Residence for homeless veterans gets 2nd chance

The Middletown Planning Commission is expected to vacate its earlier decision at its meeting tonight, Oct. 9, and allow a home at 1314 Fairmount Ave. to be used as a residence for homeless veterans from Middletown who are recovering from substance abuse issues.

Les Landen, the city’s law director, said after the August planning commission meeting there was a “misunderstanding” about how the home was going to be used. He said the city — because of wording on the application — thought it was going to be a shelter or group home. Instead, he said, because three to five residents will be living there, it’s considered residential, which is a permissible use.

Landen said the residents “have a right to be there.”

At a meeting in August, residents and property owners who opposed the plan said the house is located a block-and-a-half away from the old turf of the Baltimore Street Gang that terrorized the neighborhood for years with assaults, robberies and drug dealing.

The proposed location is not the right area for a shelter, they said, as drug activity is still prevalent in the area.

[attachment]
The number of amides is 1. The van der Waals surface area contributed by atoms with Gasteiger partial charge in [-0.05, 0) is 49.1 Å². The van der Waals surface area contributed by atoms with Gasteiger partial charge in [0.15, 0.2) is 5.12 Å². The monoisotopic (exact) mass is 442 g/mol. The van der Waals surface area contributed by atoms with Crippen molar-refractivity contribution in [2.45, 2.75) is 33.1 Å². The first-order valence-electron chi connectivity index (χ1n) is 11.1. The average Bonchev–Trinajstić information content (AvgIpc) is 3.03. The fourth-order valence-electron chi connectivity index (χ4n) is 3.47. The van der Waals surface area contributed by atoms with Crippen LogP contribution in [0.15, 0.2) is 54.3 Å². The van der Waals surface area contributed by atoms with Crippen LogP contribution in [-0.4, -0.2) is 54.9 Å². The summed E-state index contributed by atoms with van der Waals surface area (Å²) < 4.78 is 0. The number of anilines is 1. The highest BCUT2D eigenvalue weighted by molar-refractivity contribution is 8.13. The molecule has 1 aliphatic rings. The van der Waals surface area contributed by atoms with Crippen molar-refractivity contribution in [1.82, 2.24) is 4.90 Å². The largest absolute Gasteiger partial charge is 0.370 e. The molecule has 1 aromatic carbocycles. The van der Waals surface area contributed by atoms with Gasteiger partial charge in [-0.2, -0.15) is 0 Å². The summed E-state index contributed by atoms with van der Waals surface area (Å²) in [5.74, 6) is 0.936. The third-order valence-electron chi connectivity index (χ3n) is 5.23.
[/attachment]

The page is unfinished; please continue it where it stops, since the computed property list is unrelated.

“They (the veterans) don’t need to be there if they have substance abuse (issues),” said Sherry Sunderhaus, who owns a house at 1309 Fairmount Ave.

Barbara Arnold, owner of 1307 Fairmount Ave., said “there’s enough going on” in the area without adding at-risk, recovering addicts to the mix.

The house, owned by John Porter of Trenton, is located in the middle of a low-traffic, mixed-use neighborhood with rental and owner-occupied homes. Walter Gilbert, who presented the project to planning commission in August, said the location was chosen because it’s within walking distance of two Alcoholics Anonymous programs.

Staff Writer Michael D. Pitman contributed to this report.